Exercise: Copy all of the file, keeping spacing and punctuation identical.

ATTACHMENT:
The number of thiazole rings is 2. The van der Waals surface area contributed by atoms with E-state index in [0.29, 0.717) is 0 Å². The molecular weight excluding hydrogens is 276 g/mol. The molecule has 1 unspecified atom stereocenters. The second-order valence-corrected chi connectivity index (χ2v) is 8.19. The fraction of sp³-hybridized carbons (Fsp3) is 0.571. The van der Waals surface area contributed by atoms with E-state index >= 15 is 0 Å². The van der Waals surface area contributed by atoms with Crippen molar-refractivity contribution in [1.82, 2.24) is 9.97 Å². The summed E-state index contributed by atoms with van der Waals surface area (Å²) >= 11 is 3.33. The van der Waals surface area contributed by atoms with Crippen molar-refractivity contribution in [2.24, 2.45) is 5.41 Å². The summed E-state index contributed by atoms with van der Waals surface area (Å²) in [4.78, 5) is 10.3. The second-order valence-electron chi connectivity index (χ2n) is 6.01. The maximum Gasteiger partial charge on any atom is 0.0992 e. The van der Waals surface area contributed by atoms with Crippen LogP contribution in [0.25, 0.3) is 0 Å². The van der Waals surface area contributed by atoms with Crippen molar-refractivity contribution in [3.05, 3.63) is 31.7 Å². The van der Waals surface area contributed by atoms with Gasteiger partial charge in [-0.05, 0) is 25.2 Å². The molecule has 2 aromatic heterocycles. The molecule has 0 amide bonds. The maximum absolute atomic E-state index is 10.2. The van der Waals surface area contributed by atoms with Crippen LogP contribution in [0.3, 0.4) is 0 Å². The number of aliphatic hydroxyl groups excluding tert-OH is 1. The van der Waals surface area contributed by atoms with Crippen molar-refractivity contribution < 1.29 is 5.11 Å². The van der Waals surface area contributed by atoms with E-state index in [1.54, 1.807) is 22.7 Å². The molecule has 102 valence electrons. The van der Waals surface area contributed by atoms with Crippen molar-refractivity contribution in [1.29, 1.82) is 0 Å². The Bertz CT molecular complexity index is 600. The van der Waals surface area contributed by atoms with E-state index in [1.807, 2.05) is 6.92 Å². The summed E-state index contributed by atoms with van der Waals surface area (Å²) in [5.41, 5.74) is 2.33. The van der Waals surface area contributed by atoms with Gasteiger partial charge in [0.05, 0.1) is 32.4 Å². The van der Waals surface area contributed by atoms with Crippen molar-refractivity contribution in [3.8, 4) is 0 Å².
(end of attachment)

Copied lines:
The number of thiazole rings is 2. The van der Waals surface area contributed by atoms with E-state index in [0.29, 0.717) is 0 Å². The molecular weight excluding hydrogens is 276 g/mol. The molecule has 1 unspecified atom stereocenters. The second-order valence-corrected chi connectivity index (χ2v) is 8.19. The fraction of sp³-hybridized carbons (Fsp3) is 0.571. The van der Waals surface area contributed by atoms with E-state index >= 15 is 0 Å². The van der Waals surface area contributed by atoms with Crippen molar-refractivity contribution in [1.82, 2.24) is 9.97 Å². The summed E-state index contributed by atoms with van der Waals surface area (Å²) >= 11 is 3.33. The van der Waals surface area contributed by atoms with Crippen molar-refractivity contribution in [2.24, 2.45) is 5.41 Å². The summed E-state index contributed by atoms with van der Waals surface area (Å²) in [4.78, 5) is 10.3. The second-order valence-electron chi connectivity index (χ2n) is 6.01. The maximum Gasteiger partial charge on any atom is 0.0992 e. The van der Waals surface area contributed by atoms with Crippen LogP contribution in [0.25, 0.3) is 0 Å². The van der Waals surface area contributed by atoms with Crippen molar-refractivity contribution in [3.05, 3.63) is 31.7 Å². The van der Waals surface area contributed by atoms with Gasteiger partial charge in [-0.05, 0) is 25.2 Å². The molecule has 2 aromatic heterocycles. The molecule has 0 amide bonds. The maximum absolute atomic E-state index is 10.2. The van der Waals surface area contributed by atoms with Crippen LogP contribution in [0.3, 0.4) is 0 Å². The number of aliphatic hydroxyl groups excluding tert-OH is 1. The van der Waals surface area contributed by atoms with Crippen molar-refractivity contribution < 1.29 is 5.11 Å². The van der Waals surface area contributed by atoms with E-state index in [1.54, 1.807) is 22.7 Å². The molecule has 102 valence electrons. The van der Waals surface area contributed by atoms with Crippen molar-refractivity contribution in [1.29, 1.82) is 0 Å². The Bertz CT molecular complexity index is 600. The van der Waals surface area contributed by atoms with E-state index in [1.807, 2.05) is 6.92 Å². The summed E-state index contributed by atoms with van der Waals surface area (Å²) in [5.41, 5.74) is 2.33. The van der Waals surface area contributed by atoms with Gasteiger partial charge in [0.05, 0.1) is 32.4 Å². The van der Waals surface area contributed by atoms with Crippen molar-refractivity contribution in [3.8, 4) is 0 Å².